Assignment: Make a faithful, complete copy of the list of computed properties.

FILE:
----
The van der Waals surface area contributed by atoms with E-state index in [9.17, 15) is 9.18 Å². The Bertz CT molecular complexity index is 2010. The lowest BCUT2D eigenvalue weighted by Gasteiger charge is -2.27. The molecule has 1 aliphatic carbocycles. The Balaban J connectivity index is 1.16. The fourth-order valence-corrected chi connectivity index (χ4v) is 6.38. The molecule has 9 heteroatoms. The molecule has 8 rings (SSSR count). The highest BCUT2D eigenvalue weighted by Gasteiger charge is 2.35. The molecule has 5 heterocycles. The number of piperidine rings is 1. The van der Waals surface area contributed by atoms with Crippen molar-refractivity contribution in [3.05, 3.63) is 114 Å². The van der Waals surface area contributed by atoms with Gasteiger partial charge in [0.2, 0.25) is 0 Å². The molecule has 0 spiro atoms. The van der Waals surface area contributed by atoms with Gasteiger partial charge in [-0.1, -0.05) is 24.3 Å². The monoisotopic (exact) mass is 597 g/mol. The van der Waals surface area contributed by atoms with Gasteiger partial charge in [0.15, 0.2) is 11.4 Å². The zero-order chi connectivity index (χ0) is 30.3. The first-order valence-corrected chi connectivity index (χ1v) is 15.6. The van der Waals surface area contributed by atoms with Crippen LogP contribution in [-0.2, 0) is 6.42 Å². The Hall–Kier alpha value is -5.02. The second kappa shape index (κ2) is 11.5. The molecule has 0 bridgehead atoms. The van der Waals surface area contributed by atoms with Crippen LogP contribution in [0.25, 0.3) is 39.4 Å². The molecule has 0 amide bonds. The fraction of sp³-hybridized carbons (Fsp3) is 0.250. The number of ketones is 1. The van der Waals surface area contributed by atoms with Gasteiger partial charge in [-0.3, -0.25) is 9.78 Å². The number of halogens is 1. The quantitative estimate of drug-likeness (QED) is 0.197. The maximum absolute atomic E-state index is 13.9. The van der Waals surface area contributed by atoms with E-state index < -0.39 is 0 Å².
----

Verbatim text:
The van der Waals surface area contributed by atoms with E-state index in [9.17, 15) is 9.18 Å². The Bertz CT molecular complexity index is 2010. The lowest BCUT2D eigenvalue weighted by Gasteiger charge is -2.27. The molecule has 1 aliphatic carbocycles. The Balaban J connectivity index is 1.16. The fourth-order valence-corrected chi connectivity index (χ4v) is 6.38. The molecule has 9 heteroatoms. The molecule has 8 rings (SSSR count). The highest BCUT2D eigenvalue weighted by Gasteiger charge is 2.35. The molecule has 5 heterocycles. The number of piperidine rings is 1. The van der Waals surface area contributed by atoms with Crippen molar-refractivity contribution in [3.05, 3.63) is 114 Å². The van der Waals surface area contributed by atoms with Gasteiger partial charge in [0.2, 0.25) is 0 Å². The molecule has 0 spiro atoms. The van der Waals surface area contributed by atoms with Gasteiger partial charge in [-0.1, -0.05) is 24.3 Å². The monoisotopic (exact) mass is 597 g/mol. The van der Waals surface area contributed by atoms with Gasteiger partial charge in [0.15, 0.2) is 11.4 Å². The zero-order chi connectivity index (χ0) is 30.3. The first-order valence-corrected chi connectivity index (χ1v) is 15.6. The van der Waals surface area contributed by atoms with Crippen LogP contribution in [-0.2, 0) is 6.42 Å². The Hall–Kier alpha value is -5.02. The second kappa shape index (κ2) is 11.5. The molecule has 0 bridgehead atoms. The van der Waals surface area contributed by atoms with Crippen LogP contribution in [0.25, 0.3) is 39.4 Å². The molecule has 0 amide bonds. The fraction of sp³-hybridized carbons (Fsp3) is 0.250. The number of ketones is 1. The van der Waals surface area contributed by atoms with Gasteiger partial charge in [-0.3, -0.25) is 9.78 Å². The number of halogens is 1. The quantitative estimate of drug-likeness (QED) is 0.197. The maximum absolute atomic E-state index is 13.9. The van der Waals surface area contributed by atoms with E-state index < -0.39 is 0 Å².